The device is expected to help investigators determine what caused the Boeing 737-500 plane to nosedive into the ocean in heavy rain shortly after taking off from Jakarta on Saturday.
TV stations showed divers on an inflatable vessel with a large white container carrying the device heading to a Jakarta port.
Military chief Air Chief Marshal Hadi Tjahjanto said the plane’s other “black box”, the cockpit voice recorder, was likely to be found soon because its beacon was being emitted in the same area.
The devices were buried in seabed mud under tons of sharp objects in the plane’s wreckage, navy Chief Admiral Yudo Margono said.
He said at least 160 divers were deployed on Tuesday in the search.
More than 3600 rescue personnel, 13 helicopters, 54 large ships and 20 small boats are searching the area just north of Jakarta where Flight 182 crashed and have found parts of the plane and human remains in the water at a depth of 23 meters.
So far, the searchers have sent 74 body bags containing human remains to police identification experts who on Monday said they had identified their first victim, 29-year-old flight attendant Okky Bisma.
His wife, Aldha Refa, who is also a flight attendant for Sriwijaya Air, shared her grief in a series of posts on social media.
“My husband is a loving, devout and super kind man,” she wrote on Instagram.
“Heaven is your place, dear … be peaceful there.”
Anguished family members have been providing samples for DNA tests, and the National Police disaster victim identification unit said it has identified three more victims, including the co-pilot.
Indonesia’s National Transportation Safety Committee said the US National Transportation Safety Board will join in investigating the crash.
The NTSC chairman, Soerjanto Tjahjono, ruled out a possible midair breakup after seeing the condition of the wreckage found by searchers.
He said the jet was intact until it struck the water, concentrating the debris field, rather than spreading it out over a large area as would be seen with a midair event.
Mr Tjahjono said the plane had continued to send altitude data until it descended to75 metres above the water’s surface.
The disaster has reignited concerns about safety in Indonesia’s aviation industry, which grew fast after the economy was opened following the fall of dictator Suharto in the late 1990s.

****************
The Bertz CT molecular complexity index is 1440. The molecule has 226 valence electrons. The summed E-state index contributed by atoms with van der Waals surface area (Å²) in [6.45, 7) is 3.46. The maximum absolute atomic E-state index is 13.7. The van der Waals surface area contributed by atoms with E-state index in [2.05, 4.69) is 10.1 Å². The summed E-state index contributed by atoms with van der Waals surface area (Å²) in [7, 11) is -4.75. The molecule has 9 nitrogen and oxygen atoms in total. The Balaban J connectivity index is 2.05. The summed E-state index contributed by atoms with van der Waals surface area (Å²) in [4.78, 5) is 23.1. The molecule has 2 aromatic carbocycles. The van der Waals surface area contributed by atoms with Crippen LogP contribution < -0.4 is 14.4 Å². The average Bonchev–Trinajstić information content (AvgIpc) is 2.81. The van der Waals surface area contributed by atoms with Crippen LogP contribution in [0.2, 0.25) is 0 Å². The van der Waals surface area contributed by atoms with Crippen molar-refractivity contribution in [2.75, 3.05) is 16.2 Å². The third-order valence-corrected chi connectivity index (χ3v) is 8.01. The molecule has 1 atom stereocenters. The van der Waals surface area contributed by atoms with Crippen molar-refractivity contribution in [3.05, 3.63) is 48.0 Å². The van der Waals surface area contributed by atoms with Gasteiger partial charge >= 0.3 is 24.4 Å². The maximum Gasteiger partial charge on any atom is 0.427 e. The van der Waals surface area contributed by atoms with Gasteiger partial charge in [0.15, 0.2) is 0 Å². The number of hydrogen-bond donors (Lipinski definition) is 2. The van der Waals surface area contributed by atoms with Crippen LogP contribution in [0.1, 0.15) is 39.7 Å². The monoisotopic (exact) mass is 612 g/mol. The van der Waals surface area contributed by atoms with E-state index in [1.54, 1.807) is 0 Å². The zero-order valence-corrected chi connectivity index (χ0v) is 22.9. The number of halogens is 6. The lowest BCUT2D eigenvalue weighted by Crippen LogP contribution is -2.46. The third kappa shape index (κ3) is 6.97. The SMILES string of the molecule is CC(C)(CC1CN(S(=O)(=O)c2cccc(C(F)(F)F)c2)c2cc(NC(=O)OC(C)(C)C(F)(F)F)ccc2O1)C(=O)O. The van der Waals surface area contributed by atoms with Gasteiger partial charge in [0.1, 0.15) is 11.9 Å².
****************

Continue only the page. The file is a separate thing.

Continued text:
The US had banned Indonesian carriers from operating in the country in 2007, lifting the action in 2016, citing improvements in compliance with international aviation standards.
The European Union lifted a similar ban in 2018.
In the past year, Indonesian aviation was affected significantly by the coronavirus pandemic that caused travel restrictions and a slump in demand among travellers.
Sriwijaya Air has had only minor safety incidents in the past, though a farmer was killed in 2008 when a plane went off the runway while landing due to a hydraulic issue.
In 2018, a Boeing 737 MAX 8 jet operated by Lion Air crashed, killing 189 people.
An automated flight-control system played a role in that crash, but the Sriwijaya Air jet did not have that system on board.
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A crowd funded campaign to aid in the search for missing Caboolture woman Amy Schulkins has generated more than $3500.
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Police are appealing for public information to find a man missing from the Lake Macquarie region.
Brett Constable, aged 47, from Orange, was last seen at a home on Oakland Street, Glendale, about 1am on Tuesday (5 January 2021).
Officers from Lake Macquarie Police District were notified of his disappearance later that morning and commenced inquiries into his whereabouts.
Police and family have concerns for Brett’s welfare.
He is described as being of Caucasian appearance, about 186cm tall, of solid build, with short brown, curly hair, and a grey beard. He has a skull and rose tattoo on his left chest.
Police are urging anyone with information about Brett’s whereabouts to call Lake Macquarie Police District or Crime Stoppers.
Anyone with information about this incident is urged to contact Crime Stoppers: 1800 333 000 orhttps://nsw.crimestoppers.com.au. Information is treated in strict confidence. The public is reminded not to report information via NSW Police social media pages.
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The family of a 64-year-old Coober Pedy elder, who has shown signs of dementia and has been missing for more than a week, is pleading for more resources to be devoted to the search for her.